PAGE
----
Never a better time for gastronomic trip
DEAN KIRBY enjoys the fresh local food of the north east of Scotland on a weekend trip to Aberdeenshire
THE north east of Scotland might seem a long way to go for a bite to eat, but with direct flights from Manchester, Aberdeenshire is much closer than you think.
You can be there in just over an hour and can be sitting at your dining table for a real culinary treat shortly afterwards.
And there is no better time to head north and celebrate Aberdeenshire’s natural larder, as 2015 is Scotland’s Year of Food and Drink.
Our first stop from Aberdeen Airport was the pretty coastal town of Stonehaven, where we were promised the country’s best fish and chips.
We were not disappointed by the multi-award winning The Bay Fish and Chips, which takes the humble fish and chip shop to a whole new level.
Owner Calum Richardson is able to tell you which boat landed your North Sea haddock and which local farmer grew the potatoes for your chips. The fish is then gently fried in Calum’s homemade batter.
Our first taste of Aberdeenshire was a box of haddock and chips supplied with perfection by Aberdeenshire’s local trawler fleet.
We sat eating our fish and chips overlooking the North Sea – followed by a delicious box of langoustines.
After taking a quick peak at the nearby stunning cliff-top Dunnottar Castle, we turned northwards to the picturesque fishing town of Ellon, where we were staying.
Our billet for the next few nights was the town’s family-owned Buchan Hotel, which prides itself on delivering good, locally-sourced food and traditional Scottish hospitality.
We settled down that night to a platter of smoked seafood, followed by a moreish plate of beef medallions with a wonderful oatmeal stuffing and whisky sauce.
After a good night’s sleep, we set off next morning on a drive through miles of rolling Aberdeenshire farmland, until we reached Formartine’s on the edge of the Haddo Estate.
John Cooper, Formartine’s visionary owner, gave us a tour of his remarkable eatery and shop, which sells products including Haddo venison and fish from Formartine’s own smokehouse, followed by a stunning woodland walk around the neighbouring trout lake.
The fine but unpretentious food, the friendly atmosphere and rural surroundings make Formartine’s a must-see visit on any trip to Aberdeenshire.
After our walk, we settled down to two house specials – warm toasted Gruyère scone and Formartine’s perfect scotch eggs – followed by homemade cake and marvellous coffee, which is freshly roasted in Scotland. There are plenty of sites of interest nearby, including Haddo House itself, the Pitmedden Gardens and a host of other castles and whisky distilleries.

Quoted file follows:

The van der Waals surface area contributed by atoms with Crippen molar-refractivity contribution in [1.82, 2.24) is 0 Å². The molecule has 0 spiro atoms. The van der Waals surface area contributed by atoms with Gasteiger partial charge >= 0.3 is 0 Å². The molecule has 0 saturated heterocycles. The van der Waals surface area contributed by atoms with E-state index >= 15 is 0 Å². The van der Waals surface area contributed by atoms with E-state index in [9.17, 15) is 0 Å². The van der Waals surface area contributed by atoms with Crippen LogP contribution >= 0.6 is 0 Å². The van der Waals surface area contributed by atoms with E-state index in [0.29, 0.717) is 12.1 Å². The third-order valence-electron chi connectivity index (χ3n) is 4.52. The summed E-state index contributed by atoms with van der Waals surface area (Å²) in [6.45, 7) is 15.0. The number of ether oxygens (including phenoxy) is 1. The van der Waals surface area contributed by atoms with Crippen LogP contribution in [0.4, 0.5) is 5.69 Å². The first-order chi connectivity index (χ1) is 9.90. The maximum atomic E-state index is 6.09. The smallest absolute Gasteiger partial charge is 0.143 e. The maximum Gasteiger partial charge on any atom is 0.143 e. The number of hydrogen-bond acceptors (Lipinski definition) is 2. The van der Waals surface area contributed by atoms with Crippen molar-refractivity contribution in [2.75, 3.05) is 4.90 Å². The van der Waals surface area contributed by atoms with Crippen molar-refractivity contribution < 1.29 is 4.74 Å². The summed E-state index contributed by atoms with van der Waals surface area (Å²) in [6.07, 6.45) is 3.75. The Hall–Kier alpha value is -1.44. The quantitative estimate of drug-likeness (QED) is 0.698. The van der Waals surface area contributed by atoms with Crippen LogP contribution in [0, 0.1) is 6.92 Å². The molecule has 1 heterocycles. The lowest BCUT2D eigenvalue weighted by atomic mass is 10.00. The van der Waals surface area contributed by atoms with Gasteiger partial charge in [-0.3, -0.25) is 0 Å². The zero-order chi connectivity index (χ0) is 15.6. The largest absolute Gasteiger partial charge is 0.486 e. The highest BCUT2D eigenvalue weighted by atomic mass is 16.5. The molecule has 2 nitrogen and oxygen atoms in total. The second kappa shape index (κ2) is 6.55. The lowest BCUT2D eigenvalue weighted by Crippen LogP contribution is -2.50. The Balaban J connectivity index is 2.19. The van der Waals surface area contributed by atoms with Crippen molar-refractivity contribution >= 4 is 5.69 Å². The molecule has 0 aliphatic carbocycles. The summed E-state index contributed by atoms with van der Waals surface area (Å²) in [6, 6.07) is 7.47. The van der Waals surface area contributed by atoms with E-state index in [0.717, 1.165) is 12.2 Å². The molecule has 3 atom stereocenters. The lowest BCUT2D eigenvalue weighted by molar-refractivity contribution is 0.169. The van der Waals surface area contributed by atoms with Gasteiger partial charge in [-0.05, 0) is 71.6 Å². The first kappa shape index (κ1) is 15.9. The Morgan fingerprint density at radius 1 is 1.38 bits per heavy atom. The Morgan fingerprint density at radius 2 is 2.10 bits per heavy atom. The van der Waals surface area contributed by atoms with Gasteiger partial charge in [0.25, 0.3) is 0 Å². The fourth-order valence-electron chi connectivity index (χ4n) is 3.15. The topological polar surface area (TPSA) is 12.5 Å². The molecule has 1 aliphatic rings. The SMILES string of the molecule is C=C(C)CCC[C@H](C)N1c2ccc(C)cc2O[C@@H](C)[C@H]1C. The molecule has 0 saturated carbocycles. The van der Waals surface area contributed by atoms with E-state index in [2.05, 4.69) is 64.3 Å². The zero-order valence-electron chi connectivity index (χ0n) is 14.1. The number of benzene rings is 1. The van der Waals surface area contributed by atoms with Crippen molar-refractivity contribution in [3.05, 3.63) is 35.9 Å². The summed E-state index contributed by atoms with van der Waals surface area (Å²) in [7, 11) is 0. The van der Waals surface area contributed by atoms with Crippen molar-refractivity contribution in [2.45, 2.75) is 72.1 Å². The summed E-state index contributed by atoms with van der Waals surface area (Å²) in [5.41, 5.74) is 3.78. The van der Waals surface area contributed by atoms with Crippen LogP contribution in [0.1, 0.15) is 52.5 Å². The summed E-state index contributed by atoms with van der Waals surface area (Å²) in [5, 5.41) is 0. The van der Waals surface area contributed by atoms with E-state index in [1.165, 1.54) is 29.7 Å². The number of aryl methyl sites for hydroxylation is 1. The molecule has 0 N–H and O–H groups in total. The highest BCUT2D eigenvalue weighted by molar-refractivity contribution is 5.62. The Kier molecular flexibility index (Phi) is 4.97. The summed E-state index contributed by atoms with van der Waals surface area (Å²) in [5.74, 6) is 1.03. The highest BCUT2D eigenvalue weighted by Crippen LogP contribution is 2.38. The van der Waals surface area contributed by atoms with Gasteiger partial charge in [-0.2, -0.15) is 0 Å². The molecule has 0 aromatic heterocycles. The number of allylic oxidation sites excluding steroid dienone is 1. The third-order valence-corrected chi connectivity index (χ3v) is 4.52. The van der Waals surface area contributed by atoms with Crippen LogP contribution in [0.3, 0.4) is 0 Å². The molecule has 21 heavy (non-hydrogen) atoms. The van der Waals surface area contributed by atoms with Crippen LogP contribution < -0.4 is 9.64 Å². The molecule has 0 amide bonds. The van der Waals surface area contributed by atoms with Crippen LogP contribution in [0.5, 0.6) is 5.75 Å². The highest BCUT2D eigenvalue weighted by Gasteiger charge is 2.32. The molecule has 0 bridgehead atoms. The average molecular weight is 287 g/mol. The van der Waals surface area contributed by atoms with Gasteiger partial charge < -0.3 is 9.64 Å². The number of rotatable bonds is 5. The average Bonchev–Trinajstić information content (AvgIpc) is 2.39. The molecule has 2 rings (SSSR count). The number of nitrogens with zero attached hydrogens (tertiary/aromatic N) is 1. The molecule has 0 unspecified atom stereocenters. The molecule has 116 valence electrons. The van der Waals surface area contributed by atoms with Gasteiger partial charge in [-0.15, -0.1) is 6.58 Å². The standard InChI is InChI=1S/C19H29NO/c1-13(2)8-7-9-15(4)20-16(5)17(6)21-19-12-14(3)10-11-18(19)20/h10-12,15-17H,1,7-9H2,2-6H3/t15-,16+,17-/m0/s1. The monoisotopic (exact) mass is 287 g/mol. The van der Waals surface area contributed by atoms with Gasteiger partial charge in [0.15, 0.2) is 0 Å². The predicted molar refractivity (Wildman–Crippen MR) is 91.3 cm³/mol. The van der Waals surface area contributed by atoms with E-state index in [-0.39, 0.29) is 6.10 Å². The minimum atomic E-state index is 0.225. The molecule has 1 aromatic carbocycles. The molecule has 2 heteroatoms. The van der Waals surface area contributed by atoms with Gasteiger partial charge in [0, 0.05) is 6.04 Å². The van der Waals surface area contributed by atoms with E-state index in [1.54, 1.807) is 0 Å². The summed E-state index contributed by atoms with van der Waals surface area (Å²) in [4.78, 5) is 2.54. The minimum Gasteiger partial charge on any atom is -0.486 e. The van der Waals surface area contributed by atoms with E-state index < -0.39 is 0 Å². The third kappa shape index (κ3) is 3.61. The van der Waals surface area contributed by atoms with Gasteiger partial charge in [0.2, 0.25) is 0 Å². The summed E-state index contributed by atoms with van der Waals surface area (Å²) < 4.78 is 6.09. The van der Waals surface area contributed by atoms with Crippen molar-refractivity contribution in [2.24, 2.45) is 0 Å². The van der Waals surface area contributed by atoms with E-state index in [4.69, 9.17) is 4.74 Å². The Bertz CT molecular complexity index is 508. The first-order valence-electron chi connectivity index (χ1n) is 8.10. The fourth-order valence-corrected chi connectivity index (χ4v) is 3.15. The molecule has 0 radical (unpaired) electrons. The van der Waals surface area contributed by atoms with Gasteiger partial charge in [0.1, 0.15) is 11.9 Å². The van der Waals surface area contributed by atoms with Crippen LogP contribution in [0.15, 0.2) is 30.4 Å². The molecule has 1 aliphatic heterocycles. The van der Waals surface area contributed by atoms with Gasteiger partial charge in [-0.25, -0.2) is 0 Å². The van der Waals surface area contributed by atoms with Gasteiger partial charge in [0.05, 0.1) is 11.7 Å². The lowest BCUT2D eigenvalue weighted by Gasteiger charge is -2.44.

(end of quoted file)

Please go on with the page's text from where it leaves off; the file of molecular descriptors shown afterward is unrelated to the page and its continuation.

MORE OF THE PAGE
But we set off north to the coastal trail that took us through the pretty fishing villages of Collieston and Cruden Bay.
The following morning, we made a beeline for the fabulous Eat On The Green restaurant in Udny Green. Owner and inspirational chef Craig Wilson told us the story of the restaurant, which reflects his passion for fine food served with traditional north east hospitality.
Only the best ingredients make it on to the Eat on the Green menu – from locally reared Angus beef to Stornoway black pudding, Highland venison and homegrown fruit and vegetables. Craig even took us to the restaurant’s polytunnels and picked some parsley which was on our plates less than an hour later.
Our fabulous meal in the restaurant – complete with its own champagne lounge – included a starter of haggis and beef kofta, spinach, nutmeg creme fraiche soup, confit duck with apple and ginger and goats cheese salad.
This was followed by fillet of Aberdeenshire beef with caramelised onion and mushroom, hand cut chips and a pink peppercorn cream.
It was a perfect lunch for a perfect day.
The final stop on our gastronomic tour of Aberdeenshire was The Store in Foveran.
This excellent farm shop was established by the Booth family of beef farmers who have been working the land for four generations.
Their aim is simple – to promote high quality regional food with a passion.
The shop now stocks products including fresh vegetables, cheese and local berries to complement the farm’s finest Aberdeenshire Angus beef – which is matured for a minimum of 21 days.
During our visit, we were able to see the butchery and even had a trip up to the farm to see the herd for ourselves.
It was fantastic to be able to see where some of the best local produce on the region’s tables is made.
We took home some Angus beef sausages and, just over an hour after taking off from Aberdeen Airport, we were back home eating them for our tea.
●● Linn O’ Dee, near Braemar, Deeside
●● Formartine’s eatery and shop in Tarves, Aberdeenshire